Italian jazz-guitar hero Fabrizio Sotti may have been better known for his hip-hop productions rather than his own music, but that should change with the release of Inner Dance. Sotti has recorded everyone from Ghostface Killah, to Foxy Brown, to Whitney Houston. But his truest passion in jazz, with a particular nod to the great Wes Montgomery.
The original version of Inner Dance was actually a completely different album. All of the material was recorded in a fairly traditional trio format. Evidently there were gremlins in Sotti’s computer who wanted something different, because the hard drive crashed and burned one day, resulting in a total loss. He started over, and introduced some new elements to the mix.
Inner Dance opens up with “Blue Whisper,” a gently swinging number, featuring some nice interplay between Sotti and Hammond B-3 organist Sam Barsh. The B-3 is a crucial component, for it has a sound unlike any other. Jimmy Smith used the B-3 on his classic LP with Wes Montgomery, Dynamic Duo (1966). The trademark tone of the organ is so far out of date today as to sound positively antique. That is one reason it works so well here. “I Thought So,” and “Last Chance” are a couple of other tracks that hearken back to the classic Smith/Montgomery archetype.
Another facet of Fabrizio Sotti’s playing is his fluency in Spanish-style acoustic guitar. “Kindness In Your Eyes,” is a superb example. It is played in a trio format with Barsh holding down the bass, and Victor Jones with some tasteful drums. One of the more interesting tunes is “Innerdance,” which features the harmonica of Gregoire Maret. The play between Maret and Sotti makes for a distinctive combination on this mid-tempo piece. The only vocal on the album comes courtesy of Claudia Acuna, who wrote and sings the words to “Amanecer.” Sotti’s Spanish guitar complements the Chilean vocalist nicely.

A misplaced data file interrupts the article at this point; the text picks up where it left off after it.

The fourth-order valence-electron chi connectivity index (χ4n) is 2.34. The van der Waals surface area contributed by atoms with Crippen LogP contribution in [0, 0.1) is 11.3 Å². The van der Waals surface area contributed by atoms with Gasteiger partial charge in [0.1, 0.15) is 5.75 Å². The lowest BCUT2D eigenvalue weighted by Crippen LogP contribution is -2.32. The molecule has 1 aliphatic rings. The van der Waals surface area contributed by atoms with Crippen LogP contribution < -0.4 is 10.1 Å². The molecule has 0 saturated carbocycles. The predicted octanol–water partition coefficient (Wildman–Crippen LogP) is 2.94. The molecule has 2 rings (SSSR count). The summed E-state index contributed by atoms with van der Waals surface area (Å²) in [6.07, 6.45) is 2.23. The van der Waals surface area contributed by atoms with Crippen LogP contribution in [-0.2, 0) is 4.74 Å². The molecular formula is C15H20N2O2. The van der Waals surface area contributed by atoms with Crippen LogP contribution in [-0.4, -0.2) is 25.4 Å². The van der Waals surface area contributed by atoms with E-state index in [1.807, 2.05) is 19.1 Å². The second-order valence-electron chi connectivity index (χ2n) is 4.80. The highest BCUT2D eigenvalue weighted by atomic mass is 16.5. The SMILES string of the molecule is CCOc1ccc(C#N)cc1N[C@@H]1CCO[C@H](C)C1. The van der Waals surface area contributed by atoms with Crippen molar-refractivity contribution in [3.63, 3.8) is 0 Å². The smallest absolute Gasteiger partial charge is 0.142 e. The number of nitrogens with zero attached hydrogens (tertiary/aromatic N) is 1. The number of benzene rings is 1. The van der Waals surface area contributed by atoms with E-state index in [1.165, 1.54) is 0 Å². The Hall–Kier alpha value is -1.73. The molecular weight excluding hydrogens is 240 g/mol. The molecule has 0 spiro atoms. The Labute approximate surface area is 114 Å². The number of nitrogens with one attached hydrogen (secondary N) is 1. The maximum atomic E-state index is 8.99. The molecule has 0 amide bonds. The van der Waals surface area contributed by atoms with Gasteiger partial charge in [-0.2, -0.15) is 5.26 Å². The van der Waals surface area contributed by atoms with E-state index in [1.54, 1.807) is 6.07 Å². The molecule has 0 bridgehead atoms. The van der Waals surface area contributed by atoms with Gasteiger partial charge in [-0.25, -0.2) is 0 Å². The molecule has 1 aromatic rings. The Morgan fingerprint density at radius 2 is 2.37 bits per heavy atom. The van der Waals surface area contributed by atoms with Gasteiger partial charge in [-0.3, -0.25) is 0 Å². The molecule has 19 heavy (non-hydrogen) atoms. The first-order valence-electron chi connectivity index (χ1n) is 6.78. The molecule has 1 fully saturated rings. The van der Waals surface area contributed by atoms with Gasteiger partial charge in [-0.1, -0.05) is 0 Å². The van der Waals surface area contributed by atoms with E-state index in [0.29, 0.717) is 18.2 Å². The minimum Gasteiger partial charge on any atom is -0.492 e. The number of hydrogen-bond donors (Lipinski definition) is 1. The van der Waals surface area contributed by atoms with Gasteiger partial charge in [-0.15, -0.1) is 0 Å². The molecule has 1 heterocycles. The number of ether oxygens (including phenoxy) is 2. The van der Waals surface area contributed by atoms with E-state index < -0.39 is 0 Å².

Fabrizio has also taken the opportunity to salute a couple of his mentors. “Brief Talk” was written for sax legend Michael Brecker, shortly after Sotti’s final encounter with him. “For T.M.” is dedicated to Thelonoius Monk, and displays yet another side of his guitar playing. Somehow, Sotti manages a fair replication of Monk’s post-Bop piano style, on the guitar. The basic trio of Sotti, Barsh, and Jones swing hard all the way through.
The finale’ is really just a 1:26 solo acoustic coda, and yet it is essential. “We Are What We Are,” seems to sum up Inner Dance, as if all of the styles and voices on the record were leading up to this conclusion. The song also reminds me of an almost completely unknown acoustic piece by Frank Zappa titled “Sleep Dirt.”
It would be impossible to place Fabrizio Sotti as a big time hip-hop producer based on the music of Inner Dance. His comments on the dichotomy are pretty straight forward, “I agree with Duke Ellington in his assessment that there are only two kinds of music, good and bad,” he says.
I understand the sentiment, and for my money, Inner Dance definitely belongs in the “good” category.